County health officials reported two more people had died from COVID-19 in Phelps County since Thursday, and 16 people are currently hospitalized. 

The Phelps Maries County Health Department on Monday reported 403 active COVID-19 cases in Phelps County. The department didn’t provide localized data on active cases stating staff was three to four days behind in contacting positive cases.

As of 4 p.m. Monday, the department reported 31 people have died from COVID-19 in Phelps County, and there are 16 people currently hospitalized. 

In their Monday report, county health officials said residents who are sick, pending a test result or have received a positive test result should isolate from others and notify contacts who could have been potentially exposed to COVID-19. The department reported that 990 people previously quarantined in Phelps County have now been released from isolation.

In neighboring Maries County, the department reported 64 active COVID-19 cases. 

The department’s report shows two people currently hospitalized in Maries County, while 269 people have now been released from mandatory quarantine.

The health department has reported a total of three deaths from COVID-19 in Maries County.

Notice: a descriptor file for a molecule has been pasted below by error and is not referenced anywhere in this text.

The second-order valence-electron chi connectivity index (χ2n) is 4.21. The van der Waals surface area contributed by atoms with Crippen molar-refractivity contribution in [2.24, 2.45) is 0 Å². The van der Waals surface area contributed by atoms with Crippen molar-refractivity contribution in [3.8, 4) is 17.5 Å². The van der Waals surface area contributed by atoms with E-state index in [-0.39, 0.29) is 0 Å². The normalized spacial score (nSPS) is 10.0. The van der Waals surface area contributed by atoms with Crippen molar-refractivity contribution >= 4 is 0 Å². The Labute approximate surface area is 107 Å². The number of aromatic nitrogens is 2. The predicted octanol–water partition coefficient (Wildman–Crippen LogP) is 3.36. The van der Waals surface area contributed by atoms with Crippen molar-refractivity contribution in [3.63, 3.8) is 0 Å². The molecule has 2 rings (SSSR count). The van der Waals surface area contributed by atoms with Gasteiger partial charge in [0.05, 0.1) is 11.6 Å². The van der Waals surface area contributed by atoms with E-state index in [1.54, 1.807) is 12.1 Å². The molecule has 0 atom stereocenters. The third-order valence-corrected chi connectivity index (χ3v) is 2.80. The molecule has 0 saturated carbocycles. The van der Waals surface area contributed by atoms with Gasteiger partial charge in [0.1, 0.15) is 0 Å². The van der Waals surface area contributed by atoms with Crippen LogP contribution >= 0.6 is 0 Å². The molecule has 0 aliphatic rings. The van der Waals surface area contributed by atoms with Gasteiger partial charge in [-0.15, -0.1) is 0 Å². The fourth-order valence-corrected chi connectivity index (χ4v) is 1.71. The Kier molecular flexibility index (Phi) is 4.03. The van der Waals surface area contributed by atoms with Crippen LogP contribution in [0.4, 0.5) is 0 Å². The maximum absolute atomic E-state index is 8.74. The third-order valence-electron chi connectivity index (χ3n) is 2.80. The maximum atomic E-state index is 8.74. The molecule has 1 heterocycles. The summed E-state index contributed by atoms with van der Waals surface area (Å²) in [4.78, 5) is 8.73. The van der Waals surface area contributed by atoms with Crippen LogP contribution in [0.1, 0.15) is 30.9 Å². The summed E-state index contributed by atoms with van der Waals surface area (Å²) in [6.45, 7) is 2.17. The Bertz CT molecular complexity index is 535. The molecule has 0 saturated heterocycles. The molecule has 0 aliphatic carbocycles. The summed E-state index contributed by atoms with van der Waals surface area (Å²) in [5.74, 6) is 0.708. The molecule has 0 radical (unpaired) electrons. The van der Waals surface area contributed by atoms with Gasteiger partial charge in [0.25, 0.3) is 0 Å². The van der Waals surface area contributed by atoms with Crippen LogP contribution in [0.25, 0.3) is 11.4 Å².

Meanwhile, the health department on Nov. 4 reported that the number of new daily cases surpassed the staff's ability to conduct case investigations and contact tracing within 24 hours. The department asked residents who have a pending test result or have received a positive COVID-19 test result to isolate from others and notify any individuals they know who may have been within six feet or around for more than 15 minutes during the 48 hours before the onset of COVID-19 symptoms.

The health department said residents who have been notified that they are a direct contact should quarantine for 14 days from the date of last exposure and should not go to work, school or places of public accommodation to help mitigate the spread of COVID-19. 

The department had noted priority case investigation and contact tracing would shift to maintain compliance with the Aug. 7, 2020 order issued by Director of the Department of Health and Senior Services Randall Williams. The order states that upon receipt of a positive COVID-19 test for any individual at least three years of age but no older than 21 years of age, the local public health agency shall begin contact tracing such individual as soon as possible, but no longer than 24 hours from the time of receipt.